In general, I actually agree with this point. I think most kids need to get to the point of being physically able to sit still and hold focus for extended periods of time before they’re required to do that in school, and the average kid isn’t likely to reach that point before 6 or 7. But bell curves have outliers, and this blanket statement is no more universally true than believing all kids should start at preschool. I think there should be more available options to parents for both homeschooling a kid longer who isn’t ready for the larger social swirl, and for starting a kid early in external school who has mastered the grade-level-appropriate basics and who needs or wants the extra stimulation of a different learning environment from home. And again, “good parents” will make the effort to monitor their child for anxiety issues resulting from such choices, and make needed adjustments accordingly.

3.Warning Them About Strangers
should be #6 again,
Don’t Teach Your Kids One Side Of Anything

This point mentions that most crimes affecting kids are committed by someone they know instead of a stranger. Again, “good parents” don’t teach their children in this either-or mentality. Teaching your kids to be wary of strangers doesn’t mean you can’t also teach them about the fact that danger can come from anywhere, even close to home. Better yet, teach your kids about how to determine dangerous and creepy behavior and how to avoid or report it, rather than focusing on a specific source of the danger which could miss the larger issue.

2.Heaping Praise On Them
should be
Praise Do-ings, not Be-ings

Positive reinforcement is vital to rearing well-rounded, compassionate, capable humans. However, it is worth paying attention as parents to what you choose to compliment in your kids. Common compliments such as “you’re so pretty” or “you’re so smart” reward genetic attributes or other factors not really under the child’s control. I could indeed see how this might lead to attitudes of entitlement as they grow older, as well as existential crises when they are no longer as beautiful or find something they aren’t clever in. However, there are plenty of opportunities on a daily basis to find legitimate and healthy positive things to say about and to your child; just have a care to your phrasing. Statements like “you did a great job on that project” or “I really appreciate your helping out with this chore” or even “my, you look especially nice today, great outfit choice!” all complement specific actions or choices the child made, thus rewarding them for taking more independent control of their lives (another goal of “good parents”).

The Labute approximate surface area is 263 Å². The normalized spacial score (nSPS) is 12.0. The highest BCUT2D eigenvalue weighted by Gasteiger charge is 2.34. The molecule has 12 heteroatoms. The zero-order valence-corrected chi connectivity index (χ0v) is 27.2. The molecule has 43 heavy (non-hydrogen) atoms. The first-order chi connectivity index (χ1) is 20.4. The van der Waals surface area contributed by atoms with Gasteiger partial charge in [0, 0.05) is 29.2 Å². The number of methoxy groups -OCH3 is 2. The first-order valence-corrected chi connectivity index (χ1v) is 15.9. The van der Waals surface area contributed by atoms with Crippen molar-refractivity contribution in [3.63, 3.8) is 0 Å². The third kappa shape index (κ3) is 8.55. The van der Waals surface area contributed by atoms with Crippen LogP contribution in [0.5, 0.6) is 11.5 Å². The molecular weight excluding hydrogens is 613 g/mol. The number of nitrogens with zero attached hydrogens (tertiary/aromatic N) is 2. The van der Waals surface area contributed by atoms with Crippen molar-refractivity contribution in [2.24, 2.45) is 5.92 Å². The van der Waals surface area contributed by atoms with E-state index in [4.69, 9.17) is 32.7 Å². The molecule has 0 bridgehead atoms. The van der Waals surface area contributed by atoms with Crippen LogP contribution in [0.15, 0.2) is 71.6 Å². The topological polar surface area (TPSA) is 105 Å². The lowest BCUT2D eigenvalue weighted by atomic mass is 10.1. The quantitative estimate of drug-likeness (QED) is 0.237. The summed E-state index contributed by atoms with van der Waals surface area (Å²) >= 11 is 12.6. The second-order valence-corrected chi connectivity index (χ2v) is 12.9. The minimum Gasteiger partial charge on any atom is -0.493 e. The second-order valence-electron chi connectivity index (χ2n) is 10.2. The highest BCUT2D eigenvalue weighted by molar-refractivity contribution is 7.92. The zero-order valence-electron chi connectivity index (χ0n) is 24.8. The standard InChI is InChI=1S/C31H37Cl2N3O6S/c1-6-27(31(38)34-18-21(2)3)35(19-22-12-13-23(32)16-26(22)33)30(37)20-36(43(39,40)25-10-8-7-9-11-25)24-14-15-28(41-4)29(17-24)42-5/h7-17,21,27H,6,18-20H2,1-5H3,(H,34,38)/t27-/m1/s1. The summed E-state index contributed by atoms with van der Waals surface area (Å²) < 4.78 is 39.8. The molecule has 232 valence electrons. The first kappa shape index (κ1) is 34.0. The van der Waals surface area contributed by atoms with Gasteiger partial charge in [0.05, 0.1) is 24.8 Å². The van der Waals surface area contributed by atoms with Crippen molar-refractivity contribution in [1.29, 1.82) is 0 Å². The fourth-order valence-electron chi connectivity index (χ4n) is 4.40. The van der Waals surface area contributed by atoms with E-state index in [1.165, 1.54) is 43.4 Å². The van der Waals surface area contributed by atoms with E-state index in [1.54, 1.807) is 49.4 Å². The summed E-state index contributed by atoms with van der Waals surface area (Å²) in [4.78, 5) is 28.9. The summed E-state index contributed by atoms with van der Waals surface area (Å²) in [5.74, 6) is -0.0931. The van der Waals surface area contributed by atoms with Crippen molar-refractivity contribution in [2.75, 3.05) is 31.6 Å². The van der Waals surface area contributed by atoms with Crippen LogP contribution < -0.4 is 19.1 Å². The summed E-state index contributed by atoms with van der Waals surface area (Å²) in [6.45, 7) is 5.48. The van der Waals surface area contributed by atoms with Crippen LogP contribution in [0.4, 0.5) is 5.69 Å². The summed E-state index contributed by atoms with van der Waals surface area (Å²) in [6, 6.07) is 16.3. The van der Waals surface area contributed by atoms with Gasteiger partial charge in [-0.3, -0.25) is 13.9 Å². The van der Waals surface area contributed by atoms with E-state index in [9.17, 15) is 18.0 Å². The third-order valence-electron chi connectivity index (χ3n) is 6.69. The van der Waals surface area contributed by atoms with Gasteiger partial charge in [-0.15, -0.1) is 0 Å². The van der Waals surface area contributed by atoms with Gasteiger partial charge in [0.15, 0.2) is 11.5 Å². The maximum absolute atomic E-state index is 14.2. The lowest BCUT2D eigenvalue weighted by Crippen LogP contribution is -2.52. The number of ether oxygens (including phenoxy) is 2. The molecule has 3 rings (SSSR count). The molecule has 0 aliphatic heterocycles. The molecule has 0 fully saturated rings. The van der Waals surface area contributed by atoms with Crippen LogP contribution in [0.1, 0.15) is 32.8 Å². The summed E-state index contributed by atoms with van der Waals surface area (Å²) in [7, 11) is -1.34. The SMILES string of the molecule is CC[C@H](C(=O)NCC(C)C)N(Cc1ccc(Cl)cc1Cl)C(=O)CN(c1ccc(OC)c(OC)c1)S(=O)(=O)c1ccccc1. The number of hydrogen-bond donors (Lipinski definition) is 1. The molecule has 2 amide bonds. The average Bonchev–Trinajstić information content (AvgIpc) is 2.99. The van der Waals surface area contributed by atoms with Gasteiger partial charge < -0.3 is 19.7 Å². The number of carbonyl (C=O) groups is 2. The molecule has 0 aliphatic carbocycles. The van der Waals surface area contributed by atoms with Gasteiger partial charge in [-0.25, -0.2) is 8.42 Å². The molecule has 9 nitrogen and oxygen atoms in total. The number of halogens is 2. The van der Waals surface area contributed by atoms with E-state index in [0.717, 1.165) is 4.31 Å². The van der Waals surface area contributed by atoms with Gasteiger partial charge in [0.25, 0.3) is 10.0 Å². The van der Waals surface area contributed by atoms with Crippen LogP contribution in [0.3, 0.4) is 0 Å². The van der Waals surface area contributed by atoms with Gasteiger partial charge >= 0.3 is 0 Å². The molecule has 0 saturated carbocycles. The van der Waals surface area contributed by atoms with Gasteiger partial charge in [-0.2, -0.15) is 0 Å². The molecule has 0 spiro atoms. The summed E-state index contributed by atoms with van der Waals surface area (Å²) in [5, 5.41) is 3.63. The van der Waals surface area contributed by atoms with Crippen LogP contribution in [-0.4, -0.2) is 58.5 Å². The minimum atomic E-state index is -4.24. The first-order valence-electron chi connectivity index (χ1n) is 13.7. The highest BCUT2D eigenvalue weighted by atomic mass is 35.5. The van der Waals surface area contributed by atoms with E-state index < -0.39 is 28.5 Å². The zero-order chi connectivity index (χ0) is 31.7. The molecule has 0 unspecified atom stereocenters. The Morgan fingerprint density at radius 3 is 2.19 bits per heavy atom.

1.Showing Them Educational Videos
should be
Quit With the Mono-focused Advice, Already

Argh. Again, educational videos for little ones, however vastly annoying they may be on the 30th repeat for the parents, are not in and of themselves evil or making your child stupid. It’s a tool just like any other, and can be used well or poorly. For example, a video a day is not likely to damage your child’s mind as long as they are also getting other forms of interaction and learning. A video to occupy the child with pretty flashing pictures for a couple of hours while you get some much needed work or cleaning or whatever done is also a smart use of the available tool.

What this point actually refers to, and unfortunately generalizes to meaninglessness, is the trend of some parents to behave as if by providing educational videos they somehow get a pass out of the more interactive parts of child rearing. Again, “good parents” don’t adhere to this sort of inflexible either-or thinking! If your toddler’s educational video diet is taking up the equivalent of a school’s 5-6 hour day, then yeah, I’d bet that your kid isn’t getting enough stimulation from actual people to grow their brain to its full potential. Educational videos do not excuse you from your parenting job, they supplement it at best.